Library on a Cart

Masti ki Pathshala is a unique initiative by a social activist in Kolkata, West Bengal, to get children to read books again. A cart loaded with 300 books in English, Hindi, Bengali and Urdu trundles into Rajabazar where children from nearly 400 families enjoy its benefits, free of cost.

Update: 2023-03-30 10:25 GMT

 Children between the ages of eight and 16 years are allowed to borrow the books to take home. All photos by Gurvinder Singh

Kolkata, West Bengal

Mohammad Hussain pedals hard as he carries his precious burden on a cart attached to his cycle into Rajabazar in North Kolkata. There is a sudden scurry of children as they wait for the cart to pull to a stop. Some clamber on even before it has come to a halt.

This is the impatiently-awaited ‘Masti ki Pathshala’ (School of Fun) that trundles in here thrice a week, filled with books. Iron shelves hold about 300 odd books on various subjects and the children can’t get enough of it.

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Despite her quite busy life filled with school and private tutors, Mubshara Parveen, a class four student who lives in Rajabazar, never misses her date with the library. “I have read the books of APJ Abdul Kalam and of Rabindranath Tagore,” she said as she rummaged the shelves for some more reading material.

Also Read: Rural libraries in Kishanganj, Bihar spread education among poor children

The crowd and the noise of Rajabazar with buses rumbling past, people selling their wares at the top of their voices and people everywhere, does not dampen her enthusiasm or of her friends who are busily turning pages.

The library has around 300 books in English, Hindi, Bengali and Urdu. 

The Masti ki Pathshala was started by social activist Shahina Javed, founder of Roshni, a non-profit working on social issues in the city, on December 28 last year, to get children reading books again. Roshni has employed Hussain to carry the books on his cycle cart to Rajabazar.

“It is difficult for the children living here to access libraries. There is also the whole bevy of rules and regulations before becoming members of libraries that is difficult for them,” Shahina Javed, told Gaon Connection. And children from nearly 400 families are enjoying its benefits, free of cost.

Also Read: Step aside, textbooks. Here comes the Big Book.

Turning over new leaves

The library has around 300 books in English, Hindi, Bengali and Urdu. Children between the ages of eight and 16 years are allowed to borrow the books to take home. Shahina Javed also acts as the librarian as she writes down the names of the children and the books they are borrowing.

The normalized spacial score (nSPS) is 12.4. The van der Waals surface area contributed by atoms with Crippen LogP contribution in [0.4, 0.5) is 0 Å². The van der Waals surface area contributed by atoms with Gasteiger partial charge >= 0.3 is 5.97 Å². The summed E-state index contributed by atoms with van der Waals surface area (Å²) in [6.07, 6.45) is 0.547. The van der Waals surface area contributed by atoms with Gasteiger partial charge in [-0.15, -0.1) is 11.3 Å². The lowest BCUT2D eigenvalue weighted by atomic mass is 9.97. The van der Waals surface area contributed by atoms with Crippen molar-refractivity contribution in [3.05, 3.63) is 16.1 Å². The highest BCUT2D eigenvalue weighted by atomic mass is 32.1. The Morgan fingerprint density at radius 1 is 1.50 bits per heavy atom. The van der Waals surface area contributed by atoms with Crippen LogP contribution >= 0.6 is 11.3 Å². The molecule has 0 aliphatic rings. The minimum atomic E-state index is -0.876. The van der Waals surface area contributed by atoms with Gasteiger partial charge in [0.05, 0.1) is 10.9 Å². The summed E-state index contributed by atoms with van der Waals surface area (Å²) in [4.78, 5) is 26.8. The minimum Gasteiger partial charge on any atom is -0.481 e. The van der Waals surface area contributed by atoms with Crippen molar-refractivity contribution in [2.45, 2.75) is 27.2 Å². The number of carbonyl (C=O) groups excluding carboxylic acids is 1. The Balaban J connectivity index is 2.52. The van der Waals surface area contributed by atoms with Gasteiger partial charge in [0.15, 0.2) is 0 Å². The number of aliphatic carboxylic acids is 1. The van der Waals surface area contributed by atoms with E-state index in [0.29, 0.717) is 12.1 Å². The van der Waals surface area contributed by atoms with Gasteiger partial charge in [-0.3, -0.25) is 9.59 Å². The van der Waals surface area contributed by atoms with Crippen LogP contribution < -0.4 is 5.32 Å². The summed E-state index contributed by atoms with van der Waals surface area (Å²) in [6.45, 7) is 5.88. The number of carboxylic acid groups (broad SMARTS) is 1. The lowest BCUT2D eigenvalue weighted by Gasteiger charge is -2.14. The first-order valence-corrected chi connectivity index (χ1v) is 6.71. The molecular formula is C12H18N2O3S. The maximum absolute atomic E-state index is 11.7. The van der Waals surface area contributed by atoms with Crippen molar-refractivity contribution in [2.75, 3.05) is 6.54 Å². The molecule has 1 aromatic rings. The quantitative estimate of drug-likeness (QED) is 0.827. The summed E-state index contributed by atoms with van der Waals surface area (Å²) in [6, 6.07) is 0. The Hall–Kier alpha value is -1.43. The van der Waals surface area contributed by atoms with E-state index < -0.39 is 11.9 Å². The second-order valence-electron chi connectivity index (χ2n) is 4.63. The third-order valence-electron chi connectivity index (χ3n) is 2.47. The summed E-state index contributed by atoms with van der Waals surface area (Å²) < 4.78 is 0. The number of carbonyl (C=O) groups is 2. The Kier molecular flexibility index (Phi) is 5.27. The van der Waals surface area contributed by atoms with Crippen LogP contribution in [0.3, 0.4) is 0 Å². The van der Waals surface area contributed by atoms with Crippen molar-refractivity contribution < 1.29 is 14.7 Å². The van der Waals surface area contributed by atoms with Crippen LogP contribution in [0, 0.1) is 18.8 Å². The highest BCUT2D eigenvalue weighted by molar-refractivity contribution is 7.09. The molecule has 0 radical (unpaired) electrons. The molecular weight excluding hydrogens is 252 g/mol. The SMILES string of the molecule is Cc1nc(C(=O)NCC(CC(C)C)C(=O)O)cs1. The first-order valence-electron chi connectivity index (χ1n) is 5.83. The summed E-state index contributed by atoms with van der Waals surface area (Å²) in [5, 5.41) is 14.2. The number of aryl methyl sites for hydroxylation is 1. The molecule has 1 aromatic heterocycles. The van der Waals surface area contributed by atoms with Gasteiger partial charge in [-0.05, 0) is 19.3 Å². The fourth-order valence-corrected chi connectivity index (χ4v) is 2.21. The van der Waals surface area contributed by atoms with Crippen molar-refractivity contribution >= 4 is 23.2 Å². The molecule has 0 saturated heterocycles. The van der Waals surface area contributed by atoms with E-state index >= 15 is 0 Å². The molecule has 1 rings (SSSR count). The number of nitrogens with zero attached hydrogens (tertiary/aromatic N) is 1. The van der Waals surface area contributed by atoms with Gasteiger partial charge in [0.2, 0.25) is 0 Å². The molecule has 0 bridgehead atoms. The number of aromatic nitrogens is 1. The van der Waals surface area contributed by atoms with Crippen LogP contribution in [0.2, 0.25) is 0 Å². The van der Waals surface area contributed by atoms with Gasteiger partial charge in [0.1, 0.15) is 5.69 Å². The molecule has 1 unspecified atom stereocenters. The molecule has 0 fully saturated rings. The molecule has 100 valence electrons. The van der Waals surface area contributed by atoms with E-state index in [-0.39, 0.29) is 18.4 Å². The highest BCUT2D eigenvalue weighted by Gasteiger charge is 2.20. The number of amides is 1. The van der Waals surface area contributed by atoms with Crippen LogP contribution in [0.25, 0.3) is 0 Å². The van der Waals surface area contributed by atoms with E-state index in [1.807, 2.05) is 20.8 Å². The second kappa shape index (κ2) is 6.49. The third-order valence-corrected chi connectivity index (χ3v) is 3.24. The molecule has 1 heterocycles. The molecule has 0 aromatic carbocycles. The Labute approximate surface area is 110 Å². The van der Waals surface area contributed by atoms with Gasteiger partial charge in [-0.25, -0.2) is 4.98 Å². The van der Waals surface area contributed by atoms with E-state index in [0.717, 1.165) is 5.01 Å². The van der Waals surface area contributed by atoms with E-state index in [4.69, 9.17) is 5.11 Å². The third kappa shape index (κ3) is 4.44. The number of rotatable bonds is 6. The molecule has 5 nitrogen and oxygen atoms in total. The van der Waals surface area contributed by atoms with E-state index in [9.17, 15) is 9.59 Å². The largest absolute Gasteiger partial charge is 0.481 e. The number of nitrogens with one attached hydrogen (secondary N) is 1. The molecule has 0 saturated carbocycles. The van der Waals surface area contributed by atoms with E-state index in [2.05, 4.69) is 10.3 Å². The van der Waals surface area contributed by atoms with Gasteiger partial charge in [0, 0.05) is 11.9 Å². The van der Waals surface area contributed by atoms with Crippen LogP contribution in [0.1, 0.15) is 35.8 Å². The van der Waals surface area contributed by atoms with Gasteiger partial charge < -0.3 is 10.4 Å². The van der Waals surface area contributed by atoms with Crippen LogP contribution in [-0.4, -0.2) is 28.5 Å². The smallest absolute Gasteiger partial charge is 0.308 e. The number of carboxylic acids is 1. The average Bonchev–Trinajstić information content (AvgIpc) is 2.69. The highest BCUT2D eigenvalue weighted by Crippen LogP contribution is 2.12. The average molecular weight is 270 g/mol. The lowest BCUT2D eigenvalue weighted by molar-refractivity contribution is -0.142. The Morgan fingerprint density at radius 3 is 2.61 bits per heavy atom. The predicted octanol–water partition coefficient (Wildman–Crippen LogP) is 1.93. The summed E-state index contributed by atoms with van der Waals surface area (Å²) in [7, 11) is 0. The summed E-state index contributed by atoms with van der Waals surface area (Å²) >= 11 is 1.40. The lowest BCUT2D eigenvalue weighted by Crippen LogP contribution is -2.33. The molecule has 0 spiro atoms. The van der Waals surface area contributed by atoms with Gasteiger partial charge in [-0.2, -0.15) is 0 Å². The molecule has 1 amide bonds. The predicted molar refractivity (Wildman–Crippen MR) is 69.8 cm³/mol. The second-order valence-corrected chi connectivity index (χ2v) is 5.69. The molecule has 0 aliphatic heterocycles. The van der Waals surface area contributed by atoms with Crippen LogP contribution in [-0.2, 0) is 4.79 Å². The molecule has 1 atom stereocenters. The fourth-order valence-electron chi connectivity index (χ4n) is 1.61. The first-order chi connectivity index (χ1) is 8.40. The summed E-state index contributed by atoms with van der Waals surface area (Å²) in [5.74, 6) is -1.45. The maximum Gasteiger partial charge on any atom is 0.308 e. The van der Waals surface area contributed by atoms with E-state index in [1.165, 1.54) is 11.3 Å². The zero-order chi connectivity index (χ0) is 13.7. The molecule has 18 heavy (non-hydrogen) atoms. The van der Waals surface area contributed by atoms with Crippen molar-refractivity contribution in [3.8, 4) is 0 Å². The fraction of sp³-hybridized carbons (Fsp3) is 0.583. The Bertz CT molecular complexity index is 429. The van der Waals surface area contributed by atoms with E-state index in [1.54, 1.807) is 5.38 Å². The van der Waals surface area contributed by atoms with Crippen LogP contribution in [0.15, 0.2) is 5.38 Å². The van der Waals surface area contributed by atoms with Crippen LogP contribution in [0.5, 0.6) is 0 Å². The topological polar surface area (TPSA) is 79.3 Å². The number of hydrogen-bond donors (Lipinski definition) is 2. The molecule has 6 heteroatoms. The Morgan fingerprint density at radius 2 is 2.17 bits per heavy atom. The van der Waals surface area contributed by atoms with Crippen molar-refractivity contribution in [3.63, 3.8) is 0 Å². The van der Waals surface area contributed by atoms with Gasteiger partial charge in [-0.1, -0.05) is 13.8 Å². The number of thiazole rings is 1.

The books, to the tune of Rs 20, 000 have been donated by Kalidas Haldar, a government school teacher in Bowbazar, Kolkata. When Shahina got in touch with Haldar and explained about what she wanted to do, he liked what he heard.

“We aim to start 100 more such libraries across the state to attract children into reading,” Haldar told Gaon Connection.

“During the pandemic we even started a library in a refrigerator that we kept out in the streets. We stuffed the fridge with books and delivered them to people in the neighbourhood. I have already funded 11 libraries from my salary,” Haldar said.

Despite the chaos in the streets, the students don't lose focus from studying.

The Masti Ki Pathshala visits Rajabazar thrice a week and on each day it remains stationed in one place for two to three hours. “It’s completely free, and we also organise story telling sessions on Sundays,” Shahina said.

“We love to come here, sit with our friends and read together,” Alia Noor, a class five student, told Gaon Connection.

Also Read: Dream School: Where children from a slum in Lucknow, are encouraged to dream big

The parental are pleased

Shama Parveen is the mother of 16-year-old Shaishta Parveen, and she couldn’t be happier. “Earlier, my daughter didn’t read at all, but now she collects books from here and reads them when she is free. Such efforts are commendable and should be encouraged as it would inculcate reading habits among children and keep them away from television and cell phones,” Shama Parveen, told Gaon Connection.

While most people are very appreciative like Shama Parveen about the initiative, there are those who feel a brick and mortar room would be a better setting for a library. “There is too much chaos and noise out in the open, with the shopkeepers doing business and the vehicles plying non stop. It must be difficult for the children to focus on their books,” Sajid Ansari, a 35-year-old inhabitant of Rajabazar, told Gaon Connection.

Shahina begged to differ saying that some of the younger children would find it difficult to go to the library. “This initiative is to dispel any reluctance they may have towards reading books and get them into the reading habit,” she said, as a few more children jumped off the cart, and made themselves comfortable on the parked vehicles in the vicinity to read.

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